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Visit to Museum in a Box HQ

Jennifer Wexler's profile image

Jennifer Wexler

A little over a week ago, Jo, Abi, and I were lucky enough to make a special visit to Museum in a Box (MiaB) Headquarters in Shoreditch. Located just around the corner from the ‘Silicon Roundabout’, MiaB is at the cutting edge of DIY cultural heritage-digital interactives, allowing museums, schools, and anyone who is interested to develop and create their own mini-museums in a box.

We met with George Oates, the head of MiaB and our creative industry partner, and Charlie, MiaB designer, to discuss our projects, upcoming work packages, and to learn more about MiaB’s working practices and plans. As Abi and I are in the process of developing our own projects in connection with MiaB, it was great to get insights from George about her experiences and best practice in developing various MiaB collections over the last few years.

Fun times trying out the kit (brain boxes) at MiaB HQ. Note: chocolate may have been involved in the proceedings!

For example, depending on the focus of a MiaB collection, ideally it is best to stick to 9-12 objects or postcards (eg. around 10 1-minute stories) for interactions, as this makes a collection easily digestible in a single sitting. George rightly points out to us that is it not just about having fancy 3D prints for MiaB collections, but rather about being creative about fashioning different types of experiences, which sometimes can be done just as well using DIY creations such as mini-postcards printed at home. The key to a great interaction is to consider: ‘who is the audience’ and ‘what is the context’? For the content, it is best to be challenging, not didactic and to create questions that allow the interactive experiences to lead towards the self-creation of knowledge. All key points for us to consider as we move forward developing our projects.

George, Abi, and Jo discussing CEEF project plans.

We went over lots of project plans with George, including specific questions about creating narrative structures and storytelling via MiaB and how we can use MiaB to create interactive digital spaces in different spaces across the Fitzwilliam. Discussion continued around future planning for upcoming events, such as our CEEF conference on 3 June, and possible grant applications to extend the project in new and exciting ways (stay tuned!).

We made it onto the official MiaB planning wall via rainbow post-it notes!

After the hard work of discussing project plans, we got to delve into MiaB’s seemingly endless archive of 3D prints and postcards to have a play! This is the brilliant thing about MiaB, it naturally lends itself to an easy engagement and exploration – we naturally want to find out what each object is and the content connected to it. Sadly, I did not get a photo of George’s favourite collection – the box of bums (reminding us all of the recent #BigMuseumBumCount that counted the most museum bums at our fellow UCM institution, the Museum of Classical Archaeology)….Let’s just say, some interesting noises come out of that particular MiaB collection!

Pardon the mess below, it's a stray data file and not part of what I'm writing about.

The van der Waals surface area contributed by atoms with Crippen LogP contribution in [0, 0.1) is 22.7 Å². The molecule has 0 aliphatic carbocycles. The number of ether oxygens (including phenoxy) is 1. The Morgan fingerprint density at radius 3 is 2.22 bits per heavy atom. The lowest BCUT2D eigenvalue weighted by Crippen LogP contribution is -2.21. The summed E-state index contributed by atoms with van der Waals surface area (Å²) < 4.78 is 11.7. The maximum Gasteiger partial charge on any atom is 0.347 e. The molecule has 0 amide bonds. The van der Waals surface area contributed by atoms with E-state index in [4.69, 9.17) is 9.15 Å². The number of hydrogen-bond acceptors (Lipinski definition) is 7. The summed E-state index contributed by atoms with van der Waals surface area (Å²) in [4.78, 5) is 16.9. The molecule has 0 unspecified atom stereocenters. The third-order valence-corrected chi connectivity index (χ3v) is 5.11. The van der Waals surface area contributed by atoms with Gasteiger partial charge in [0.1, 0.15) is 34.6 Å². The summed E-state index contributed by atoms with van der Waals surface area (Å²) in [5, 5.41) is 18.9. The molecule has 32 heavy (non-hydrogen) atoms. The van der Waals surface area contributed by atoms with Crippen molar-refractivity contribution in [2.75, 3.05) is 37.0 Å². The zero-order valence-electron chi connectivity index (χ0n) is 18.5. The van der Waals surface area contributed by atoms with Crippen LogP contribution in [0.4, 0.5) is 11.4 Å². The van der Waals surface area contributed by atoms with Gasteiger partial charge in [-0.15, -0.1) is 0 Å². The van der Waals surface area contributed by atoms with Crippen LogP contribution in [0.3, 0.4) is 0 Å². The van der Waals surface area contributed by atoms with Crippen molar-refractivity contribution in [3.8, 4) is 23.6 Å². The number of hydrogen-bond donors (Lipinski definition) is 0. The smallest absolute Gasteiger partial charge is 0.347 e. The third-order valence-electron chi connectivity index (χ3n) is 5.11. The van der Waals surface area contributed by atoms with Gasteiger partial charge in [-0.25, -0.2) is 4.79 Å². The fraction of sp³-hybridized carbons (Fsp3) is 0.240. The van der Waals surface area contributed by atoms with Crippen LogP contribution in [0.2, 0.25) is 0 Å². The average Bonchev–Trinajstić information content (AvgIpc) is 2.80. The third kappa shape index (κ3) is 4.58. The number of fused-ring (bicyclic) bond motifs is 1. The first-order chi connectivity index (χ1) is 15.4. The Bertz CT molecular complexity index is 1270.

Delving into the MiaB collection archive…

Recently, MiaB have taken on a mass prototyping challenge and sent out over 40 boxes as part of their Pilot Scheme to allow projects from all over the world to trial making their own boxes and feedback on their experiences. This is the biggest trial that MiaB have ever undertaken, which is great for the development of our projects as it gives us a community we can connect with as we develop our own boxes, as well as a series of results and findings that can also inform our own research.

Map showing the types of organisations and where pilot boxes have been sent.
Prints from their collection

I will end here on some lovely little prints of 3D objects from the ancient Mediterranean – inspiration for my own project looking at how we can use MiaB to explore the Fitzwilliam’s extensive Mediterranean collections and create new ways of understanding and engagement. MiaB has also inspired Abi’s project that will send ‘the Fitz, in bits’, drastically increasing the reach of the museum’s collections by running pilot schemes in clinical settings and with disadvantaged communities in rural Cambridgeshire. Much food for thought as we look forward to our next stage of work with MiaB!

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